West Virginia politicians praised the move on Monday, which open remediation of the site up to an injection of new federal funding through the Superfund program. “This is such an important day because the great people of Minden have been hurting for too long and they’ve been waiting on this level of help for decades,” Gov. Jim Justice (R) said.
So too did local leaders, such as Ayne Amjad, a doctor who helped research the health problems and spent years trying to raise the profile of the town. “So to get so much national support and to see it come to this is such a great feeling,” she said Monday, adding that activists will turn now to relocation efforts for Minden residents living near the toxic site.
In a sign of how intractable some pollutants are, though, the EPA has already undertaken several rounds of cleanups in Minden since 1984, removing dozens of PCB-laced drums buried underground and hauling away nearly 5,000 tons of soil.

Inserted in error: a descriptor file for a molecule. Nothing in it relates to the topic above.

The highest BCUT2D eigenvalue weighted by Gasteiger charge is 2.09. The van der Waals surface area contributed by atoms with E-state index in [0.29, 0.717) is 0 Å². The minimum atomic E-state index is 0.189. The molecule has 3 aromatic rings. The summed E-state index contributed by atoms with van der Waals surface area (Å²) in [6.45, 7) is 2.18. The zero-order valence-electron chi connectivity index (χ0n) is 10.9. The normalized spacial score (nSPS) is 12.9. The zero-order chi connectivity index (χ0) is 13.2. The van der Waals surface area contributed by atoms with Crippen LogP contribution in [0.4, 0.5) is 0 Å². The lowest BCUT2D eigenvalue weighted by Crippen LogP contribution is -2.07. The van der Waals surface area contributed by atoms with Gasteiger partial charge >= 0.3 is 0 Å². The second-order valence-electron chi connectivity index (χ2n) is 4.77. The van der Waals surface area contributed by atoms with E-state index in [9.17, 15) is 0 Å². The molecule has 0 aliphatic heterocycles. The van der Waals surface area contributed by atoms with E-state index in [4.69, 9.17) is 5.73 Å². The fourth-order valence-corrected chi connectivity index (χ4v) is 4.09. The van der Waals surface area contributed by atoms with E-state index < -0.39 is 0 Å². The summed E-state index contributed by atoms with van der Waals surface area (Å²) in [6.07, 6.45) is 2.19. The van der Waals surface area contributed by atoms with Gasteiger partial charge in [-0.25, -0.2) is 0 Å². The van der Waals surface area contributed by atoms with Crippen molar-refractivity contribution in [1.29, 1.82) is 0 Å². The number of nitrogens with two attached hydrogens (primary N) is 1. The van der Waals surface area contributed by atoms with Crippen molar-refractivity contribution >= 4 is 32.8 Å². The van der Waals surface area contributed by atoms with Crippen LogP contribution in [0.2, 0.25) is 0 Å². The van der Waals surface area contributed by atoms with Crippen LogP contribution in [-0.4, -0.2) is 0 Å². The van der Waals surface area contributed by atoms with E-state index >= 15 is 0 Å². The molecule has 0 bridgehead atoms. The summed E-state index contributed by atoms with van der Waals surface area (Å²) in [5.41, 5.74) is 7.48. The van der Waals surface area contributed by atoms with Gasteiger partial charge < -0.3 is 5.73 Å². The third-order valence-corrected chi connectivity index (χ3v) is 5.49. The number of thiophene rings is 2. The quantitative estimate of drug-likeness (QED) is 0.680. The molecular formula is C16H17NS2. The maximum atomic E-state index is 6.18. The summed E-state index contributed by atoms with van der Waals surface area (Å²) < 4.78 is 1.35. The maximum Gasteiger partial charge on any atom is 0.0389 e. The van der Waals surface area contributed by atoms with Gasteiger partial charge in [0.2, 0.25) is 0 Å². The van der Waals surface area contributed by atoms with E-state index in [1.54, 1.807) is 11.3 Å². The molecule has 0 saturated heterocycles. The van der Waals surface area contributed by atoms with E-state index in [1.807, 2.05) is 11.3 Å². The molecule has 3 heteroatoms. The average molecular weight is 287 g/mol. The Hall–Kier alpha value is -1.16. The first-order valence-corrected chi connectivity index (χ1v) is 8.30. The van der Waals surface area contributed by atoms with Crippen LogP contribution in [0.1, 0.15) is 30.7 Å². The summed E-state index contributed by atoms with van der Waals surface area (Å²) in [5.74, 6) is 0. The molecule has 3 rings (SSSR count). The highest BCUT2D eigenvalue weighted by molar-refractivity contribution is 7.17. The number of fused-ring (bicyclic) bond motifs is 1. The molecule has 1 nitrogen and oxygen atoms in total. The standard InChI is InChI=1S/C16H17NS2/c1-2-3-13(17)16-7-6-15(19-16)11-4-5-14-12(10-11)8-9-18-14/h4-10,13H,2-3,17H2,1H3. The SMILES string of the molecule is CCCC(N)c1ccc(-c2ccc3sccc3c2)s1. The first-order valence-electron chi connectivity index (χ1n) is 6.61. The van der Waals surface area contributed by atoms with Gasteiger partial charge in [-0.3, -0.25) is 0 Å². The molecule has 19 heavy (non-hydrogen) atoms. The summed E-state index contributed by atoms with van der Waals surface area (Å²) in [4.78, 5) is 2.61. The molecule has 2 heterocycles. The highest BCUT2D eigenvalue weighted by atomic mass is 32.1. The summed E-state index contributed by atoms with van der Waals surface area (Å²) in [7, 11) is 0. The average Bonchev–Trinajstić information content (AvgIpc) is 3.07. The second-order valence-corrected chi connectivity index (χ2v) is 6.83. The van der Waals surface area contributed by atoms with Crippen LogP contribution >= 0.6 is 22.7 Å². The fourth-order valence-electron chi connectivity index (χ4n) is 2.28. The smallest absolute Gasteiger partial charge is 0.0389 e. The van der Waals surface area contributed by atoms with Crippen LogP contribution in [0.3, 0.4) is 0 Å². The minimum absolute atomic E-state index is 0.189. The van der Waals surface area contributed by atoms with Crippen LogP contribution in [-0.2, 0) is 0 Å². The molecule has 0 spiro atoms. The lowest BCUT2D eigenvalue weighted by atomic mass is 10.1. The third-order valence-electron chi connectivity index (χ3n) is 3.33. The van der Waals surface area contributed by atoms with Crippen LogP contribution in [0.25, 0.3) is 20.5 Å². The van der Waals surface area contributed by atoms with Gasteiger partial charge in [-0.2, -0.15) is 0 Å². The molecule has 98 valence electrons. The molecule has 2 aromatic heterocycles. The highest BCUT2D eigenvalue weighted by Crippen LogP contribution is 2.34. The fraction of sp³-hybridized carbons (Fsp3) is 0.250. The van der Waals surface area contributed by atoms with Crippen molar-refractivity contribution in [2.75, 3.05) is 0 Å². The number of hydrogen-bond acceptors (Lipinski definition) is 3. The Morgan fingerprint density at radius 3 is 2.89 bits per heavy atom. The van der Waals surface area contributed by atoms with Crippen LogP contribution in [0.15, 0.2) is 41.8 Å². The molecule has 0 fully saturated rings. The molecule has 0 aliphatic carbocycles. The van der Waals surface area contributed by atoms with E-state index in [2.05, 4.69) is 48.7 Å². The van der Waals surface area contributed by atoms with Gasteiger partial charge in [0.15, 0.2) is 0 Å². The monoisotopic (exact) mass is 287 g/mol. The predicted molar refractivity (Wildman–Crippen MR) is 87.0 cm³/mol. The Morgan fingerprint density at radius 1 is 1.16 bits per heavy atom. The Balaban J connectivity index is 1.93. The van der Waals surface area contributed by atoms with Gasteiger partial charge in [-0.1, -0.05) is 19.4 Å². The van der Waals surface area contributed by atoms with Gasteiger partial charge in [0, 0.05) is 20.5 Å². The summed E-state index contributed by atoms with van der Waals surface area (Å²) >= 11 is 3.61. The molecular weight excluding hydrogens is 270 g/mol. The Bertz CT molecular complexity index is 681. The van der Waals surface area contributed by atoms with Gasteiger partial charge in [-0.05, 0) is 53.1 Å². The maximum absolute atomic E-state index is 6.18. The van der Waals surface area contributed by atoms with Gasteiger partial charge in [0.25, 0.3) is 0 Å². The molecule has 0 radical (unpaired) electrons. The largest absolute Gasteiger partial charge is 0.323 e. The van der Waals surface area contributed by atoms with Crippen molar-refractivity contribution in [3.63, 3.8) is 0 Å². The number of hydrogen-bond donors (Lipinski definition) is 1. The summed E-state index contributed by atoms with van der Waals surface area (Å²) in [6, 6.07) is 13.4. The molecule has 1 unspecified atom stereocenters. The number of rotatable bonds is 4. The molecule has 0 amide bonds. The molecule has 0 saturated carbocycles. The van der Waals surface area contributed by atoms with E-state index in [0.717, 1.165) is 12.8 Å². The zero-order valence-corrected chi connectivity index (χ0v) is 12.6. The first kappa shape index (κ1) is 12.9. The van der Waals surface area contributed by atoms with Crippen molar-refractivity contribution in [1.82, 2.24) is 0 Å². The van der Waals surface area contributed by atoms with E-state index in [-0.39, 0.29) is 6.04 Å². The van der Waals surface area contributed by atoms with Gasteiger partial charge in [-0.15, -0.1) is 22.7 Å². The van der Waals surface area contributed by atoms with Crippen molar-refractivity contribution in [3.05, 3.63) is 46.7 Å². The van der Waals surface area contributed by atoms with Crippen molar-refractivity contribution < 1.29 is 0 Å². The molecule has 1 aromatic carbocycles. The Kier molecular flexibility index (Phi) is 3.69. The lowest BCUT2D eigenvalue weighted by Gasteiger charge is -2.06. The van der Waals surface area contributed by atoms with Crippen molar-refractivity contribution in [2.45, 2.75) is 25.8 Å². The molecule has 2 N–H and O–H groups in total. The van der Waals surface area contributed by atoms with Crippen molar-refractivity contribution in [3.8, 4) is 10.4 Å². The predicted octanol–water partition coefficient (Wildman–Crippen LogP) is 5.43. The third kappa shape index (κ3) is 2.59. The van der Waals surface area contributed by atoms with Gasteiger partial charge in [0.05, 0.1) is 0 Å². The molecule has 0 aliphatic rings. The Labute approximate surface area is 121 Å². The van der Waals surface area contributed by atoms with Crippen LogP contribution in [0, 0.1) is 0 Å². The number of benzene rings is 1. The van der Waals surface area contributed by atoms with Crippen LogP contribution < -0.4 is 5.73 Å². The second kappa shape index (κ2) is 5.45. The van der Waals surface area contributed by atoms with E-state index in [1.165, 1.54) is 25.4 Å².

The listing is a small part of a larger effort by the Trump administration to revitalize the nearly 40-year-old Superfund program, designed to clean up more than 1,300 hazardous sites across the country. Compelling companies to pay up for cleanup efforts has proved to be one of the few issues on which the EPA has been willing to side with environmental groups during the Trump administration.